High Rates of Default Among HAMP Borrowers

by 25 Apr 2013

Among the various White House initiatives aimed at reducing the devastating numbers of foreclosures that have plagued the United States over the last few years, the Home Affordable Modification Program (HAMP) has been a controversial target of both praise and criticism. According to a recent report by the Office of the Special General for the Troubled Asset Relief Program (SIGTARP), the delinquency and default rates among many of the earliest HAMP recipients are reaching levels of deep concern.

Surprising and Cryptic

The latest SIGTARP findings are certainly alarming: Nearly half of the earliest HAMP mortgages have end up defaulting for a second time. Even more recently modified mortgages are defaulting at significant rates; those borrowers who received HAMP aid since 2010 have gone by the way of default at about 28.9 to 37.6 percent.

The SIGTARP report offers conclusions that are stark reminders of the frail state of the U.S. economy. One such conclusion is that mortgage default rates are higher the longer borrowers are making reduced monthly payments under HAMP. The report also goes on to suggest that the U.S. Treasury is not only surprised by the findings; it is not prepared to understand the underlying reasons.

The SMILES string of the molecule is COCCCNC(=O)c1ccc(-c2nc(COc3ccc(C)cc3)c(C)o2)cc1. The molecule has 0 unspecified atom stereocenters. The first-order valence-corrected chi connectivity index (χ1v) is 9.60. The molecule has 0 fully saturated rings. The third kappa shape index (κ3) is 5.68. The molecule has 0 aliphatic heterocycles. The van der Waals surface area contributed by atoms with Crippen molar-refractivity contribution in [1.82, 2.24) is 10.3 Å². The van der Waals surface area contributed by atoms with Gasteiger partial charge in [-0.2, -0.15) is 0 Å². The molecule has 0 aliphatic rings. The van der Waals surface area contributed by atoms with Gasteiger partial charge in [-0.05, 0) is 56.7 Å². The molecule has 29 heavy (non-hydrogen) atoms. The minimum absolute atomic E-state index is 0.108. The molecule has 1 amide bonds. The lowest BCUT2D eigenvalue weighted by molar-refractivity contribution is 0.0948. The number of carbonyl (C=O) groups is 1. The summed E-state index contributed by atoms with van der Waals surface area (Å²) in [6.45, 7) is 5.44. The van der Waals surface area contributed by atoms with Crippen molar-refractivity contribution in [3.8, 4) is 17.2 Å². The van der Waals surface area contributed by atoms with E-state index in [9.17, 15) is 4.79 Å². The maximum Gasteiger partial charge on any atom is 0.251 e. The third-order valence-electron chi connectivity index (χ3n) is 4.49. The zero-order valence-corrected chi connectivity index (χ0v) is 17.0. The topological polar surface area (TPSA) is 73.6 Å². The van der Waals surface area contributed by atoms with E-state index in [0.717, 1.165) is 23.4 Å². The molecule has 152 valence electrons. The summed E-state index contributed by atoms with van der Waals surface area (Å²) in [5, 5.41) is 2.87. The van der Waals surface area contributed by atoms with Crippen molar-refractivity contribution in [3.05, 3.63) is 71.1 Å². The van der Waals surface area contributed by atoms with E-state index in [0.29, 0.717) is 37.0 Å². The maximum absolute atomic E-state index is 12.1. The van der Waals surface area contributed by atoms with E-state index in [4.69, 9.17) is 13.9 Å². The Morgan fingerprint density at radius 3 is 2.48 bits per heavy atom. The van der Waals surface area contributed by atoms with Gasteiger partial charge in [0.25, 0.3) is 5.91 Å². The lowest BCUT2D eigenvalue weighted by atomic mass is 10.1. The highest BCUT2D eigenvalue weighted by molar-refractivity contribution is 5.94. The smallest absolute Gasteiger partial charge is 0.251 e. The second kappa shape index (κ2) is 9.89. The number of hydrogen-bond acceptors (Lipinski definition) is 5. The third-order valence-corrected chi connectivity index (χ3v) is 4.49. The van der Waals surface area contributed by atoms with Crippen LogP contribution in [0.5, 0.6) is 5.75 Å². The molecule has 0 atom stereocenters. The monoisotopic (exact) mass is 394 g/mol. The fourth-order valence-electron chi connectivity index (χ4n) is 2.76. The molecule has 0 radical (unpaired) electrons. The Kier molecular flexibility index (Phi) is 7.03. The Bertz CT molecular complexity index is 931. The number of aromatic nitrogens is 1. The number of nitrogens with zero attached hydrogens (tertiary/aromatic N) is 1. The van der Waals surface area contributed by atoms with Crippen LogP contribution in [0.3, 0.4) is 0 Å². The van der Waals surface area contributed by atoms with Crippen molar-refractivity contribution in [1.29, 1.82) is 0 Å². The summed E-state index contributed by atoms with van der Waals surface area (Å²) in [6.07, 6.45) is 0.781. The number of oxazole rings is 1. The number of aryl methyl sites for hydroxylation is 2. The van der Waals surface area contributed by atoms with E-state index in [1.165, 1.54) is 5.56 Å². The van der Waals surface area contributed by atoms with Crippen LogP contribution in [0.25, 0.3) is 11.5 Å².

Lacking a clear understanding of the situation, the White House is bound to receive even more criticism over HAMP. The program is already way short of its original goal of helping up to four million American borrowers at risk of losing their homes to foreclosure. The idea of the Treasury labeling HAMP defaults as cryptic will only serve as fuel for critics of the Obama administration.

Not Such a Huge Loss

While critics of the White House are busy trying out their faultfinding hats, a blog post by Ruth Mantell of Dow Jones' MarketWatch compares HAMP and other foreclosure rescue initiatives to the overall TARP effort. 

Initial TARP funding was mostly utilized to bail out large financial institutions while allowing others to fail and beabsorbed by rescued banks. While financial levathans such as Bank of America and JP Morgan Chase received generous amounts of taxpayer funds, regional banks such as PNC received $7.65 billion. Ruth Mantell explains that the amount received by PNC is almost the same as what HAMP and similar programs have drawn from TARP.

As disheartening as it is to learn of the high default rates among HAMP recipients, the loss is but a small portion of the losses incurred by the financial institutions that in the end required taxpayers to bail them out when Wall Street collapsed in 2008.



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